How many moons above your world?

I’m writing a fantasy novel and using it as an opportunity to think about the genre in general.  There seem to be three types, which surprises me as I thought such an open form would have far, far more.  Maybe I’m missing something.

 

  1. An idealised mythical setting.  Examples would include Lord of the Rings, Robert E. Howard’s Hyborian Age.  (Although, how you can have an age ‘undreamed of’ when you are making it up?)  These are, I suppose, the historical world as it should have been with dragons and magic and whatever.
  2. Something fantastic in our world.  I’d count near history in today, so a werewolf in Tudor times.  Dracula is our world into which is introduced a vampire.
  3. Another world.  Narnia for example.  It often has someone from our world going there.  I wonder about John Carter of Mars as that might be defined as SF.  The film certainly was, whereas in the books he just dozed off.

 

Which leads to the question of how many moons?  One option would be not to mention one at all and then the reader can populate the night sky with whatever they want.  Most have one moon.  Middle Earth has a sun and a moon, but then it is our world without the top and bottom.

Gaie Sebold’s Babylon Steel has two moons, the story pivoting around an alignment known as ‘Twomoon’.  The novel has Tarot cards, including ‘The Moon’, which I thought was a misstep, but there are portals there to other worlds with any variety of moon numbers.  It’s strictly fantasy, whereas the two moons of Barsoom (Mars) in Edgar Rice Burroughs’ work is a step towards reality.  He knew at the time what he thought Phobos and Deimos, neither having leather goddesses I suspect.  I think if you start adding planetary objects, you end up discussing orbits, and then you are moving towards science fiction.  A perfectly good fantasy world can weaken and crumble before the might of logic; once you’ve added enough midichlorians, then any forceful magic slips away through your fingers.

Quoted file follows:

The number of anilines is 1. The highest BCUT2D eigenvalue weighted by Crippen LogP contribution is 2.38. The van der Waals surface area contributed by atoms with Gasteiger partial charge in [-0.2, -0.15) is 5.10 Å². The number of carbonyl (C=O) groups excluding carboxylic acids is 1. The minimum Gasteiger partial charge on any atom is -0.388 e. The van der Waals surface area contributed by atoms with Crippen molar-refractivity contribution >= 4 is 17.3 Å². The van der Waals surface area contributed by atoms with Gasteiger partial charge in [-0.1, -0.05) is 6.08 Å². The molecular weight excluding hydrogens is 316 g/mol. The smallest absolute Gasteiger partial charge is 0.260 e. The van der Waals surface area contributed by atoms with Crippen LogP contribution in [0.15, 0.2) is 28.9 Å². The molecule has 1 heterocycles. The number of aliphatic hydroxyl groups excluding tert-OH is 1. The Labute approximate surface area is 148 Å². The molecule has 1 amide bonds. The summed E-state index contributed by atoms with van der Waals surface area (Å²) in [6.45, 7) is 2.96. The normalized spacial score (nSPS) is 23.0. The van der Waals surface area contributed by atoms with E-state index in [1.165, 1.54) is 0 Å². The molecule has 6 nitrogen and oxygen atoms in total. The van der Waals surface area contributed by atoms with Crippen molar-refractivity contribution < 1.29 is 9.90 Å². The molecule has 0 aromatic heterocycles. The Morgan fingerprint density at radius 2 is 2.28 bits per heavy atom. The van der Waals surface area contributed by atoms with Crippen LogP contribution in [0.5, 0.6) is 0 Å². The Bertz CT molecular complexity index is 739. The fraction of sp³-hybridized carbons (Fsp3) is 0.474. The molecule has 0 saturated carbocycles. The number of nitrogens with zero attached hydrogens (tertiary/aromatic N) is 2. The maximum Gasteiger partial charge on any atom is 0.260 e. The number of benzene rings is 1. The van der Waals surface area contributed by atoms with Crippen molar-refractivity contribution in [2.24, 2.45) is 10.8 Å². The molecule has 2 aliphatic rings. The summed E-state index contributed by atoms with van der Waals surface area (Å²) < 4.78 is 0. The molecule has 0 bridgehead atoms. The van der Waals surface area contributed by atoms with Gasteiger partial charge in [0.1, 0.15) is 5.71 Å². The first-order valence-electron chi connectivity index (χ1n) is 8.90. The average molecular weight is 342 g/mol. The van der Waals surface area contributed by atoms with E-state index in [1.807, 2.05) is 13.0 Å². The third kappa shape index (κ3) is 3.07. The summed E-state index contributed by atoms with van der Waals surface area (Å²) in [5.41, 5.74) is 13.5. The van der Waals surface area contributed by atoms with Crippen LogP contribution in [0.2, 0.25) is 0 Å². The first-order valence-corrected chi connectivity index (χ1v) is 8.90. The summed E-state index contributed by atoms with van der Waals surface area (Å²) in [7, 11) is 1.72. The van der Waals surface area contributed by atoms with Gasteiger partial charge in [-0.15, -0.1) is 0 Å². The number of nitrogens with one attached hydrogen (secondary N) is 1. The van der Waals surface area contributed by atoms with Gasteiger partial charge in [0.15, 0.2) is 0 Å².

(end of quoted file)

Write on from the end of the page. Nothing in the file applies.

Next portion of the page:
I suppose this is the flipside of my usual obsession with scientific rigour in your science and pseudo-science.

I’ve ended up adding a moon (the moon?) because my characters wouldn’t be able to see a damn thing during a night scene.

Advertisements

4 thoughts on “How many moons above your world?

  1. Yes, there would be two and they’d go in and out of phase. (Unless the moons were tidally locked, in which case it’d reduce to little tide and big tide.) Not sure I’ve read any world builders who have mentioned it.

  2. Ooh, good one.
    First off, your planetary moon, in order to light the night sky, must appear during the darkness.
    – If its orbit were different, you’d only see it during the day, like when we see a new moon.
    – If its orbit were from pole to pole, how would that affect the way planetary dwellers see it?
    – Is your moon in geostationary orbit, in which case it wouldn’t have phases and would never be visible from some places and always visible from others?
    If your creatures evolved on a planet where there never was a full moon in the night, wouldn’t they have developed the sort of eyes that can see in the dark? Or shunned nocturnal activity entirely?
    And I can’t forget the other PLANET orbiting in Bob Shaw’s “Ragged Astronauts” – awesome.

  3. In geo-stationary orbit, it would have phases,it’s the arrangement of the sun, earth and moon that causes them. But it would just stay in the same spot as the light moved around it. It is the arrangement of Pluto and Charon, and Land and Overland in Bob Shaw’s books.

    I wonder what difference non-tidally locked moon would have. You’d see it rotate, so it wouldn’t be a dish. Maybe evidence of a non-flat Earth.

    If your world was the moon of a gas giant, that would be truly impressive. Imagine the whole sky filled with swirling clouds, nights as bright as the day, then in the shadow days and nights that are pitch black.

    it’s all science fiction rather than fantasy though.

Leave a Reply

Fill in your details below or click an icon to log in:

WordPress.com Logo

You are commenting using your WordPress.com account. Log Out / Change )

Twitter picture

You are commenting using your Twitter account. Log Out / Change )

Facebook photo

You are commenting using your Facebook account. Log Out / Change )

Google+ photo

You are commenting using your Google+ account. Log Out / Change )

Connecting to %s